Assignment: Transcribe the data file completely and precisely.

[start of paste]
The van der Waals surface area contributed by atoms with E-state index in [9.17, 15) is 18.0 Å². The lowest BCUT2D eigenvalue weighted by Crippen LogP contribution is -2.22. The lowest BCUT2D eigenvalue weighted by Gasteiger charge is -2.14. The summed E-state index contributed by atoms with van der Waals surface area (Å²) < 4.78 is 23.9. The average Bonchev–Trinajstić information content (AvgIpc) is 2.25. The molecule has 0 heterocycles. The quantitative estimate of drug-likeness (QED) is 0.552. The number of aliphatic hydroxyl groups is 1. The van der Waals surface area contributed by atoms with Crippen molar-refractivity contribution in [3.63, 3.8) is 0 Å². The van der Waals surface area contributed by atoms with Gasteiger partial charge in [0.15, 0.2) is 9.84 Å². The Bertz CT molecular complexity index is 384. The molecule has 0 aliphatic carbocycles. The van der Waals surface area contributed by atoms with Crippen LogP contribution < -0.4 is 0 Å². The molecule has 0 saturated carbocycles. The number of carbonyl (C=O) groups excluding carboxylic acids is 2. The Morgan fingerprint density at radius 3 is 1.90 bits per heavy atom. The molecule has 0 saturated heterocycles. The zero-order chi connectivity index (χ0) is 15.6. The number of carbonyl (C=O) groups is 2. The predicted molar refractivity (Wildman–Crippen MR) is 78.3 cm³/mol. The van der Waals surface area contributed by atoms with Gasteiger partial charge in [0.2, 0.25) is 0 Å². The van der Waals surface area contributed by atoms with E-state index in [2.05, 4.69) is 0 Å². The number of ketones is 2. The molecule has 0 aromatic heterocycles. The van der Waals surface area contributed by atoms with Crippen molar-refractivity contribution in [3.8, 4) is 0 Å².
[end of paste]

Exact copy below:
The van der Waals surface area contributed by atoms with E-state index in [9.17, 15) is 18.0 Å². The lowest BCUT2D eigenvalue weighted by Crippen LogP contribution is -2.22. The lowest BCUT2D eigenvalue weighted by Gasteiger charge is -2.14. The summed E-state index contributed by atoms with van der Waals surface area (Å²) < 4.78 is 23.9. The average Bonchev–Trinajstić information content (AvgIpc) is 2.25. The molecule has 0 heterocycles. The quantitative estimate of drug-likeness (QED) is 0.552. The number of aliphatic hydroxyl groups is 1. The van der Waals surface area contributed by atoms with Crippen molar-refractivity contribution in [3.63, 3.8) is 0 Å². The van der Waals surface area contributed by atoms with Gasteiger partial charge in [0.15, 0.2) is 9.84 Å². The Bertz CT molecular complexity index is 384. The molecule has 0 aliphatic carbocycles. The van der Waals surface area contributed by atoms with Crippen LogP contribution < -0.4 is 0 Å². The molecule has 0 saturated carbocycles. The number of carbonyl (C=O) groups excluding carboxylic acids is 2. The Morgan fingerprint density at radius 3 is 1.90 bits per heavy atom. The molecule has 0 saturated heterocycles. The zero-order chi connectivity index (χ0) is 15.6. The number of carbonyl (C=O) groups is 2. The predicted molar refractivity (Wildman–Crippen MR) is 78.3 cm³/mol. The van der Waals surface area contributed by atoms with Gasteiger partial charge in [0.2, 0.25) is 0 Å². The van der Waals surface area contributed by atoms with E-state index in [2.05, 4.69) is 0 Å². The number of ketones is 2. The molecule has 0 aromatic heterocycles. The van der Waals surface area contributed by atoms with Crippen molar-refractivity contribution in [3.8, 4) is 0 Å².